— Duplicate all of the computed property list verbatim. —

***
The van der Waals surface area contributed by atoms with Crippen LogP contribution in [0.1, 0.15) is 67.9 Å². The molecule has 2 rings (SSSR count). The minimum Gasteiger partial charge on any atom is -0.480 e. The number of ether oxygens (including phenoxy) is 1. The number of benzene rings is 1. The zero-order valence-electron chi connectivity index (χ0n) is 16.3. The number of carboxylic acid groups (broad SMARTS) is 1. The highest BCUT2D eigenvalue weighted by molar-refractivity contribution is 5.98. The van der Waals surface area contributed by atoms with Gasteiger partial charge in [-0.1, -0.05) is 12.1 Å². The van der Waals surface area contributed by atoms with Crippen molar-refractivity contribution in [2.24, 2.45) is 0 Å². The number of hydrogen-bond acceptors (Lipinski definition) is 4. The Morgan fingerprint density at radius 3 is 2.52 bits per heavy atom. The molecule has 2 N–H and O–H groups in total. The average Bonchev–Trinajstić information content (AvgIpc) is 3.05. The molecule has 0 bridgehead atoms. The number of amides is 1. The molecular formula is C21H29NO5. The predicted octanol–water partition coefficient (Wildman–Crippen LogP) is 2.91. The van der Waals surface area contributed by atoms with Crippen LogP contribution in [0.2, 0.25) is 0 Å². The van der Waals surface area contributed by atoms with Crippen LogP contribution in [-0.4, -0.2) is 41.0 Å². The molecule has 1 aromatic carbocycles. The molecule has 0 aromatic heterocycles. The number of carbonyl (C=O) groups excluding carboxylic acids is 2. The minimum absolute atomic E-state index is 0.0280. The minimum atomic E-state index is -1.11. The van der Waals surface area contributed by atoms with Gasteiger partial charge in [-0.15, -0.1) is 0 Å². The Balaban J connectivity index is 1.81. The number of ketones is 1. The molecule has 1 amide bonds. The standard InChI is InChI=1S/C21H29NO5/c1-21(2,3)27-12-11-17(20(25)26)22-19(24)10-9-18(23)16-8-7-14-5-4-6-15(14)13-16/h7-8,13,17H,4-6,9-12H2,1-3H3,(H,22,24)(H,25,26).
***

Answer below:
The van der Waals surface area contributed by atoms with Crippen LogP contribution in [0.1, 0.15) is 67.9 Å². The molecule has 2 rings (SSSR count). The minimum Gasteiger partial charge on any atom is -0.480 e. The number of ether oxygens (including phenoxy) is 1. The number of benzene rings is 1. The zero-order valence-electron chi connectivity index (χ0n) is 16.3. The number of carboxylic acid groups (broad SMARTS) is 1. The highest BCUT2D eigenvalue weighted by molar-refractivity contribution is 5.98. The van der Waals surface area contributed by atoms with Gasteiger partial charge in [-0.1, -0.05) is 12.1 Å². The van der Waals surface area contributed by atoms with Crippen molar-refractivity contribution in [2.24, 2.45) is 0 Å². The number of hydrogen-bond acceptors (Lipinski definition) is 4. The Morgan fingerprint density at radius 3 is 2.52 bits per heavy atom. The molecule has 2 N–H and O–H groups in total. The average Bonchev–Trinajstić information content (AvgIpc) is 3.05. The molecule has 0 bridgehead atoms. The number of amides is 1. The molecular formula is C21H29NO5. The predicted octanol–water partition coefficient (Wildman–Crippen LogP) is 2.91. The van der Waals surface area contributed by atoms with Crippen LogP contribution in [0.2, 0.25) is 0 Å². The van der Waals surface area contributed by atoms with Crippen LogP contribution in [-0.4, -0.2) is 41.0 Å². The molecule has 1 aromatic carbocycles. The molecule has 0 aromatic heterocycles. The number of carbonyl (C=O) groups excluding carboxylic acids is 2. The minimum absolute atomic E-state index is 0.0280. The minimum atomic E-state index is -1.11. The van der Waals surface area contributed by atoms with Gasteiger partial charge in [-0.15, -0.1) is 0 Å². The Balaban J connectivity index is 1.81. The number of ketones is 1. The molecule has 1 amide bonds. The standard InChI is InChI=1S/C21H29NO5/c1-21(2,3)27-12-11-17(20(25)26)22-19(24)10-9-18(23)16-8-7-14-5-4-6-15(14)13-16/h7-8,13,17H,4-6,9-12H2,1-3H3,(H,22,24)(H,25,26).